"some music was meant to stay underground..."


Metalunderground.com Official Podcast, Episode 26: Amateur Hour

Photo of Suicide Silence

Band Photo: Suicide Silence (?)

This week on the Metalunderground.com Official Podcast, co-host Kevin Perez (n0thinghead) reintroduces our ticket giveaway for Revolution Live in Fort Lauderdale, Florida.

After the success of our DevilDriver giveaway in June, we’re inviting South Florida residents (or any able/willing to attend) to see The Black Dahlia Murder, Suicide Silence, Chelsea Grin, and Alterbeast on Monday, October 13th. If interested, email podcast@metalunderground.com with subject heading “Black Dahlia Murder,” and submit your full name matching your ID.

Even if you can’t make it, lend us a hand and share our giveaway far and wide on social media; the more popular it gets, the more we can spread this experiment nationwide and to a venue near you.

Next, co-host Mike Smith (OverkillExposure) weighs in with a rather prickly and pessimistic insight on the longterm effects of Internet culture on the music/metal scene, specifically the downsides (and there are always downsides).

The downloading issue has been talked to death, but Mike sees some mass psychological implications at work here as well, and they do not bode well for the future. His hypothesis: due to the increased platform the Web offers to egoistic, insecure, and often talent-starved amateurs, there will never again emerge a tremendously popular, universally loved rock ’n’ roll band, much less a metal band. Listen in to hear his full thoughts on the matter.

Finally, Kevin offers a detailed review of the new self-titled album from Darkest Hour, which boasts a new rhythm section and a potentially divisive new direction in style - although Kevin puts up a passionate and justified defense on the album’s behalf. Do you agree?

Listen in here, subscribe via iTunes and RSS, offer feedback if you’re so inclined, and enjoy!

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1 Comment on "Metalunderground.com Official Podcast, Episode 26"

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Anonymous Reader
1. Carlos Santos writes:

Mike and Kevin, greetings!
Another great one, with one of the topics being something I also wonder about now and then. However, I will start with Darkest Hour - and, Kevin, I can say I liked them. The song above is, from the four songs I heard from the album, the one that seems lighter, although the midsection has a quite a 'classic heavy metal' structure and vibe to it. It makes the song interesting. For lack of a better comparison, Darkest Hour feel what Bad Religion are to punk, as far as their approach to melody. Changes - or lack of changes for that matter - made by bands are always divisive: ultimately, the final decision must always remain with the band. It's their dream.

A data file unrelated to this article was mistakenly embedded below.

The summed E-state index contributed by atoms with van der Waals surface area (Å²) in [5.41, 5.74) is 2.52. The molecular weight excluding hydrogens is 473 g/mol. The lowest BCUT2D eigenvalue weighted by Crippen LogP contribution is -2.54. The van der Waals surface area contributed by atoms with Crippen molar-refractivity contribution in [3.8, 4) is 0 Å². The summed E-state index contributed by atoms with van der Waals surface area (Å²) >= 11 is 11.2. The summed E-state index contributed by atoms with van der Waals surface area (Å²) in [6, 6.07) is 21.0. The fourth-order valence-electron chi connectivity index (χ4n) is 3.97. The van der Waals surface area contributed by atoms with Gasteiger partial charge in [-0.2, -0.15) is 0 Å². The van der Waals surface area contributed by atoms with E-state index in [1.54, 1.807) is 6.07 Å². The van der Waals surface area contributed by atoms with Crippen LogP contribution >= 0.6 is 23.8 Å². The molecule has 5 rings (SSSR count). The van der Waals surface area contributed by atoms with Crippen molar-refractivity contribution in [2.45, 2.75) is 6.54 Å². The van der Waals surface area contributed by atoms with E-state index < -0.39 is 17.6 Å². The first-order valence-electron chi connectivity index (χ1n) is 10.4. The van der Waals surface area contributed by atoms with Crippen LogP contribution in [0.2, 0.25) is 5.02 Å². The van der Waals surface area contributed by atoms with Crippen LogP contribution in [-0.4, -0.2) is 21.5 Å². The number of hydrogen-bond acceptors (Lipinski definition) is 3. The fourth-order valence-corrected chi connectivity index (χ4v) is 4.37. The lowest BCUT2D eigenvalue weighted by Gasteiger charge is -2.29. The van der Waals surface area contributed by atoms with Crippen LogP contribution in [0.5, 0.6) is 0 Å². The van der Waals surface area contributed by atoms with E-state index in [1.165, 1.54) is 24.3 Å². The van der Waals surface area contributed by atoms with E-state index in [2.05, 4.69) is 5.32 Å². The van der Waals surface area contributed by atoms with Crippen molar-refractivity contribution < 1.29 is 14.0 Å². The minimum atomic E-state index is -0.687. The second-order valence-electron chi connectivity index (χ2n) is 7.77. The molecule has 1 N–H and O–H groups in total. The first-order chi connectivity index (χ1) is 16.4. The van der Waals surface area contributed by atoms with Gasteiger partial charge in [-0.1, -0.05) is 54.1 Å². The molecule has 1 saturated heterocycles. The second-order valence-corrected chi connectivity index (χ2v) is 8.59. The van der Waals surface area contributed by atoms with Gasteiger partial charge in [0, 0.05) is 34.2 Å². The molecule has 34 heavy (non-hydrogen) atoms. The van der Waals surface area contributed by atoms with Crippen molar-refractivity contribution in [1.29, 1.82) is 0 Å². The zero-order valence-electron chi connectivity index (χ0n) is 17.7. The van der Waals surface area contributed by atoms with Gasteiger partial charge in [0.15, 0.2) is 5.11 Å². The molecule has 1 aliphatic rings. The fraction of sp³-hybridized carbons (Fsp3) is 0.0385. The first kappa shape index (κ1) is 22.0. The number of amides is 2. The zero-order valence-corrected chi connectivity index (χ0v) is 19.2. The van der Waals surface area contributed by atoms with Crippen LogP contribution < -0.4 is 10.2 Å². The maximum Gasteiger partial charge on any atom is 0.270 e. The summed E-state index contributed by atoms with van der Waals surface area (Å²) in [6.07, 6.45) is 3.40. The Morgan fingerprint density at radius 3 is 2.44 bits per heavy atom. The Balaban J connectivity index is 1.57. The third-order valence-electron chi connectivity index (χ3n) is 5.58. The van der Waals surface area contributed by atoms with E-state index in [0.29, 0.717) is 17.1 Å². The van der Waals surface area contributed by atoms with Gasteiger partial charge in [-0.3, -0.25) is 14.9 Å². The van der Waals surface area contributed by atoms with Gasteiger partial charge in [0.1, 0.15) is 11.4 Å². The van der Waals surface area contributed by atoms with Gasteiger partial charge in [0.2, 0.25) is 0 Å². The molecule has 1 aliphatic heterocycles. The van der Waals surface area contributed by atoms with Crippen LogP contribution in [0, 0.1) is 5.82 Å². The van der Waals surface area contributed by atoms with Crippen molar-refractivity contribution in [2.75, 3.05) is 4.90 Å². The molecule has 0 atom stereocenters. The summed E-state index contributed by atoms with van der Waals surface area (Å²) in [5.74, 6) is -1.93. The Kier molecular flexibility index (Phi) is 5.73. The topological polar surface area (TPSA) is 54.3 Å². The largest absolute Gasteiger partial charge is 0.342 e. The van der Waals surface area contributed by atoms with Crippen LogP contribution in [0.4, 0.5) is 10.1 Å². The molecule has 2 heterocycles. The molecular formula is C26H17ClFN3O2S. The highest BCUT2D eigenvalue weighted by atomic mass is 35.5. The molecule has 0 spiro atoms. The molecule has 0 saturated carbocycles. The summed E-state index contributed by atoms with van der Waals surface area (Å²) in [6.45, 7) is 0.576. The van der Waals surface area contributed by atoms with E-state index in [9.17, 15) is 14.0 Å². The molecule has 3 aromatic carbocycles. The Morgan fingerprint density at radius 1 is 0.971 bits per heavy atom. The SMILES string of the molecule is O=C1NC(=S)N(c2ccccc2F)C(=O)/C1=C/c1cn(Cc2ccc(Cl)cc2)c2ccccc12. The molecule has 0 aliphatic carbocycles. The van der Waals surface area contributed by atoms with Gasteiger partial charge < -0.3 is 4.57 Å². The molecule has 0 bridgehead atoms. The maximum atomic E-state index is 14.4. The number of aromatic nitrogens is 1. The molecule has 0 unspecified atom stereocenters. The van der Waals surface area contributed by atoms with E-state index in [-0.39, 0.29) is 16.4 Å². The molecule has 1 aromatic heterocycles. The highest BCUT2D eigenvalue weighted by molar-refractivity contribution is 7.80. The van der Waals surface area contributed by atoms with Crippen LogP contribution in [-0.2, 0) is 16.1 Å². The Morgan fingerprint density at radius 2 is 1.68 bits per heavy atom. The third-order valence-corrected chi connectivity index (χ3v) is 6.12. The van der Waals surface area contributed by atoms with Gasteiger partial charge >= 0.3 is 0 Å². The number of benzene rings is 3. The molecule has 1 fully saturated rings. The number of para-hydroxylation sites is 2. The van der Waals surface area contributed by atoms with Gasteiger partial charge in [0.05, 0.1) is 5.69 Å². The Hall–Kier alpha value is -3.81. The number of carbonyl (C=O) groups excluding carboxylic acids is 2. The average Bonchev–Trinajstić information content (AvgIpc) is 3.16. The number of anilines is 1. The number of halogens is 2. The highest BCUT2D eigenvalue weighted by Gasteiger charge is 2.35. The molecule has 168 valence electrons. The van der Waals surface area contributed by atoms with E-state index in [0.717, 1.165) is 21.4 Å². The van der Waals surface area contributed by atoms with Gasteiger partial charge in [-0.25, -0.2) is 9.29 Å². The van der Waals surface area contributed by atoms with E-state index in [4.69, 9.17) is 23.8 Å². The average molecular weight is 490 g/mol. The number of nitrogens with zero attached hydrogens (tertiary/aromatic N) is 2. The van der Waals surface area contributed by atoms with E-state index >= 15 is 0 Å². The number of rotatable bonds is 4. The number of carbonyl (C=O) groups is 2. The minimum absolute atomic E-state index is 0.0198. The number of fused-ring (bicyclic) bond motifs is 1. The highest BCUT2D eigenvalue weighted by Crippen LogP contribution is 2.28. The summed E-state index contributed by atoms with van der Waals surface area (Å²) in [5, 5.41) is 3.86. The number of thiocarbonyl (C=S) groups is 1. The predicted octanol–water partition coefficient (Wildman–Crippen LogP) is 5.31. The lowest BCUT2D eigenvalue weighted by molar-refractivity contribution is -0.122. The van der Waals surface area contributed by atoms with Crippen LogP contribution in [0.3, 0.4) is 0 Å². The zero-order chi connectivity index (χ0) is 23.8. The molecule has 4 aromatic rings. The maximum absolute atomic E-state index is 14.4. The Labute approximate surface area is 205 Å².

Mike, I agree with your general statement about the Web issue. I think Metallica were the last paradigmatic band: they blew open the doors of mainstream music. People can say what they want, but heavy metal conquering the world was always something sung and talked about. Metallica changed the way the genre was looked at, at least enough to start having Pantera, Slayer, Slipknot, Korn in the charts. I don't think Avenged Sevenfold had that type of impact - I'm barely aware of the band, but that's most likely a generational thing. It will be very difficult for a rock'n'roll/hard'n'heavy band to be universally adored, but it might happen. I believe that after so much noise, there will be 'silence'. I agree with your premise of egotistical and insecure people flooding cyberspace with their music, but the upside is heavy metal is further way from dying than it was last year. There will always be great music - we're spoiled when it comes to choice, there's more than we can handle. Again, I agree with you, but when you think about it, whose to tell? There may be bands that might be considered underground classics in twenty years time - I was thinking of Hellhammer. This proliferation of bands is a bubble I believe will evenntually pop.
Sorry about the babbling. Always great to hear you guys.

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